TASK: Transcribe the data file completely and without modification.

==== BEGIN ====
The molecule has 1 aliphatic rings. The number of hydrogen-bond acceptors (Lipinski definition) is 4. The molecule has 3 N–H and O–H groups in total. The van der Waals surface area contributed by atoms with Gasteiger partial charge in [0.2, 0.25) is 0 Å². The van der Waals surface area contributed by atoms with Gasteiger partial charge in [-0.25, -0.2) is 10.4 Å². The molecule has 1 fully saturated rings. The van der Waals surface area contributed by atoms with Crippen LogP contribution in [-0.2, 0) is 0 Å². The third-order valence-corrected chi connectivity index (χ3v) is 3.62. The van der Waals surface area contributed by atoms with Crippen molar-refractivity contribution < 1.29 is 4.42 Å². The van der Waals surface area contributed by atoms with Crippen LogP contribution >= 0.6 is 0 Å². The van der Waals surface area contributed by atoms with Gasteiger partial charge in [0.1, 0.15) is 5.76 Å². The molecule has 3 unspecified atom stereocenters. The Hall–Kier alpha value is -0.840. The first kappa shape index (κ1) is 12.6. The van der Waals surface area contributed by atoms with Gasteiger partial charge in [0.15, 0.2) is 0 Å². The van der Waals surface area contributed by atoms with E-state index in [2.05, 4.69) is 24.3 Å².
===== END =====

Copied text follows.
The molecule has 1 aliphatic rings. The number of hydrogen-bond acceptors (Lipinski definition) is 4. The molecule has 3 N–H and O–H groups in total. The van der Waals surface area contributed by atoms with Gasteiger partial charge in [0.2, 0.25) is 0 Å². The van der Waals surface area contributed by atoms with Gasteiger partial charge in [-0.25, -0.2) is 10.4 Å². The molecule has 1 fully saturated rings. The van der Waals surface area contributed by atoms with Crippen LogP contribution in [-0.2, 0) is 0 Å². The third-order valence-corrected chi connectivity index (χ3v) is 3.62. The van der Waals surface area contributed by atoms with Crippen molar-refractivity contribution < 1.29 is 4.42 Å². The van der Waals surface area contributed by atoms with Crippen LogP contribution >= 0.6 is 0 Å². The van der Waals surface area contributed by atoms with Gasteiger partial charge in [0.1, 0.15) is 5.76 Å². The molecule has 3 unspecified atom stereocenters. The Hall–Kier alpha value is -0.840. The first kappa shape index (κ1) is 12.6. The van der Waals surface area contributed by atoms with Gasteiger partial charge in [0.15, 0.2) is 0 Å². The van der Waals surface area contributed by atoms with E-state index in [2.05, 4.69) is 24.3 Å².